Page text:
One last thought: I don’t think that there is any real division of virtues into “religious” and other types of non-religious categories. All virtues are in the end gospel virtues. Think of the 13th Article of Faith. The Holy Spirit leads us to be virtuous. So what if Heber J. Grant was known for “persistance”–he also was a man of great charity, who on numerous occasions made great financial sacrifices to save the Church from financial embarassment or to help others in distress. His “mercantile” virtues did not impinge on his “religious” virtues–in fact, they came from the same source.

  3. J. Stapley on November 11, 2004 at 2:27 pm

    I had an evening not too long ago with some gentlemen who would in any circumstances be considered successful. As we spent the night on the boat and later at home talking, eating, and in their case drinking liberally, the conversation trended more and more toward the virtues of exchange. Several of them announced their lifelong ethos as “always do the right thing�. One gentleman told the story of how he lost a two million dollar check after a years work, because he did not want to do something he considered contrary to his motto. After a while, I stopped the conversation to state my observation: that they were righteous. With puzzled looks, they inquired as to what I meant. I explained that the appropriate adjective for their “doing what is right� was indeed, righteousness. They then raised their glasses and toasted to it.

    I would not separate the virtue of the warrior, merchant, and saint. I don’t know if there is a set of prime virtues that lie at the heart of the archetype, but if there is, I would think that they apply to every role. Is it possible that government controls over a liberal economy and the commandments of God over individual agents are designed to promote the same virtues?

  4. Nate Oman on November 11, 2004 at 3:05 pm

    I am not so sure. When I read the Iliad’s account of Achilles and Hector, for example, it seems to me that it is describing a certain set of warrior virtues — bravery, fortitude, ruthlessness, even cruelty — that seem inconsistent with say The Sermon on the Mount, but nevertheless have a kind of moral integrity to them.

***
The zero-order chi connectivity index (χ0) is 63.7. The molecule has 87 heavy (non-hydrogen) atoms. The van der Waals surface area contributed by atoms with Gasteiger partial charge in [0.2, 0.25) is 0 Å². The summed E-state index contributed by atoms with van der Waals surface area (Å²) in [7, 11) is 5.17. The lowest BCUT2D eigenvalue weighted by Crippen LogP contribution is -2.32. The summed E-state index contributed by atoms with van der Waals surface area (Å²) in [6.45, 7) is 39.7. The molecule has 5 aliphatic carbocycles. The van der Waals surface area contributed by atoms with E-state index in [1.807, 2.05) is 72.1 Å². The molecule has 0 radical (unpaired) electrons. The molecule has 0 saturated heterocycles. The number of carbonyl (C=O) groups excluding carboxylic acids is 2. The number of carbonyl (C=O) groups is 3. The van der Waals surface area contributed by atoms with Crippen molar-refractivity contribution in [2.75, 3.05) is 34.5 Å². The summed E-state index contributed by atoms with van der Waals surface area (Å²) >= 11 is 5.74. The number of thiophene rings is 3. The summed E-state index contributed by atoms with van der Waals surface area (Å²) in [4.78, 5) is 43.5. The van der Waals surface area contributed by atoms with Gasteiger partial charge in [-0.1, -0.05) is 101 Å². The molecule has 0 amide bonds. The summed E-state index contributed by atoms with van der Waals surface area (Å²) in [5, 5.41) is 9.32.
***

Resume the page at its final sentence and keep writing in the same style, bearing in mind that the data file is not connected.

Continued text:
5. J. Stapley on November 11, 2004 at 3:32 pm

    I believe that when you take a culture icon such as those of classical Greece or you look at warrior classes throughout history (e.g., Spartans, Janissaries, or Samurai) there are thick layers of culture that are inherent not only to their success, but to their survival. The values and virtues inculcated (in the cases of warrior classes) or imbued (in the case of epic literature) are not necessarily the prime virtues for a successful warrior, but are instead the virtues that are at the time, most culturally appealing.

    I believe that if we strip the ultimate warrior of his time and place and look at the successful warrior objectively, we might find virtues that are not dissimilar from other classes of successful individuals.

    Cruelty…I admit that this has been successfully employed throughout history (the Romans and Carthage, the Mongols and Baghdad, and the Jews and Caanan). Maybe this is where my perspective falls apart. Maybe if we measure the success of the warrior, not by the subjugation of his enemy, but by another measure (though I know not what). Is it not true that the merchant has been portrayed as successful through cruelty?

  6. Joel D. on November 11, 2004 at 3:38 pm

    Maybe we’re getting into semantics, but it seems that what you are calling warrior “virtues” are really simply “attributes” or perhaps “values”. Achilles’ overdeveloped temper is not really depicted as “virtuous”, although it is shown to be awesome–his unwillingness to yield is part of his tragic flaw not a warrior “virtue.”

  7. quinn on November 11, 2004 at 4:22 pm

    let’s not forget where the word virtue comes from, since semantics and whatnot have already been mentioned, virtus, which meant manliness and other attributes relating to men. so where does that leave women, and really where does that leave virtue. so perhaps “Achilles’ overdeveloped temper” is a virtue. but either way.

  8. ed on November 11, 2004 at 4:55 pm

    “The greatest pleasure is to vanquish your enemies and chase them before you, to rob
    them of their wealth and see those dear to them bathed in tears, to ride their horses and clasp to your bosom their wives and daughters.”

    - attributed to Genghis Kahn

  9. Adam Greenwood on November 11, 2004 at 4:57 pm

    Hear, hear, Nate Oman.